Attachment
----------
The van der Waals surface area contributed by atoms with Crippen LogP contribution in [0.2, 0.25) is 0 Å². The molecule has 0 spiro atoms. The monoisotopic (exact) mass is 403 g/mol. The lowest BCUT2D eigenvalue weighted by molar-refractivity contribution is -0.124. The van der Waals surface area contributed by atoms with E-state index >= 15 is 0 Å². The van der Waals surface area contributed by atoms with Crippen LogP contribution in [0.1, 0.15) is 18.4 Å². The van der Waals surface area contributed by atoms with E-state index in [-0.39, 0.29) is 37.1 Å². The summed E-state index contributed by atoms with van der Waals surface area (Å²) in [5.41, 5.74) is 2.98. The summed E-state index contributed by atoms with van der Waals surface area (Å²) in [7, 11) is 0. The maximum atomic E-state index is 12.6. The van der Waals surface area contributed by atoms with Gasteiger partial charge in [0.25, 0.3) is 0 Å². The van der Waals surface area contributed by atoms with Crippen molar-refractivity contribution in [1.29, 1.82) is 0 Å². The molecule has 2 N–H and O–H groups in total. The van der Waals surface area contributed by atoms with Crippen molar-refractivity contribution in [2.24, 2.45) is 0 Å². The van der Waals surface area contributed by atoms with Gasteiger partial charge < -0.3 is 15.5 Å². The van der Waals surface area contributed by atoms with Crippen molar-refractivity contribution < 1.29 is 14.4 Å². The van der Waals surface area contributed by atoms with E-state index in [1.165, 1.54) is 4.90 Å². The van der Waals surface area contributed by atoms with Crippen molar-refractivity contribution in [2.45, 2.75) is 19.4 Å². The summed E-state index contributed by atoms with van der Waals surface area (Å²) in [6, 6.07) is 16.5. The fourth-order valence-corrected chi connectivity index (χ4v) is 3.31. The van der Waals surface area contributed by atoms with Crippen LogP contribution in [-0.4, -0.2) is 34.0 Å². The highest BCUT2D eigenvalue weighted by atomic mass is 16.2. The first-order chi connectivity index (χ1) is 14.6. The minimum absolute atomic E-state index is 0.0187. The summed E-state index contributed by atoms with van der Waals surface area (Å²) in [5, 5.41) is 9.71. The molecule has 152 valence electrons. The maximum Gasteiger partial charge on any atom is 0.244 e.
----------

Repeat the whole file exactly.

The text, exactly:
The van der Waals surface area contributed by atoms with Crippen LogP contribution in [0.2, 0.25) is 0 Å². The molecule has 0 spiro atoms. The monoisotopic (exact) mass is 403 g/mol. The lowest BCUT2D eigenvalue weighted by molar-refractivity contribution is -0.124. The van der Waals surface area contributed by atoms with E-state index >= 15 is 0 Å². The van der Waals surface area contributed by atoms with Crippen LogP contribution in [0.1, 0.15) is 18.4 Å². The van der Waals surface area contributed by atoms with E-state index in [-0.39, 0.29) is 37.1 Å². The summed E-state index contributed by atoms with van der Waals surface area (Å²) in [5.41, 5.74) is 2.98. The summed E-state index contributed by atoms with van der Waals surface area (Å²) in [7, 11) is 0. The maximum atomic E-state index is 12.6. The van der Waals surface area contributed by atoms with Gasteiger partial charge in [0.25, 0.3) is 0 Å². The van der Waals surface area contributed by atoms with Crippen molar-refractivity contribution in [1.29, 1.82) is 0 Å². The molecule has 2 N–H and O–H groups in total. The van der Waals surface area contributed by atoms with Crippen molar-refractivity contribution in [2.24, 2.45) is 0 Å². The van der Waals surface area contributed by atoms with Gasteiger partial charge < -0.3 is 15.5 Å². The van der Waals surface area contributed by atoms with Crippen molar-refractivity contribution < 1.29 is 14.4 Å². The van der Waals surface area contributed by atoms with E-state index in [1.165, 1.54) is 4.90 Å². The van der Waals surface area contributed by atoms with Crippen molar-refractivity contribution in [2.45, 2.75) is 19.4 Å². The summed E-state index contributed by atoms with van der Waals surface area (Å²) in [6, 6.07) is 16.5. The fourth-order valence-corrected chi connectivity index (χ4v) is 3.31. The van der Waals surface area contributed by atoms with Crippen LogP contribution in [-0.4, -0.2) is 34.0 Å². The highest BCUT2D eigenvalue weighted by atomic mass is 16.2. The first-order chi connectivity index (χ1) is 14.6. The minimum absolute atomic E-state index is 0.0187. The summed E-state index contributed by atoms with van der Waals surface area (Å²) in [5, 5.41) is 9.71. The molecule has 152 valence electrons. The maximum Gasteiger partial charge on any atom is 0.244 e.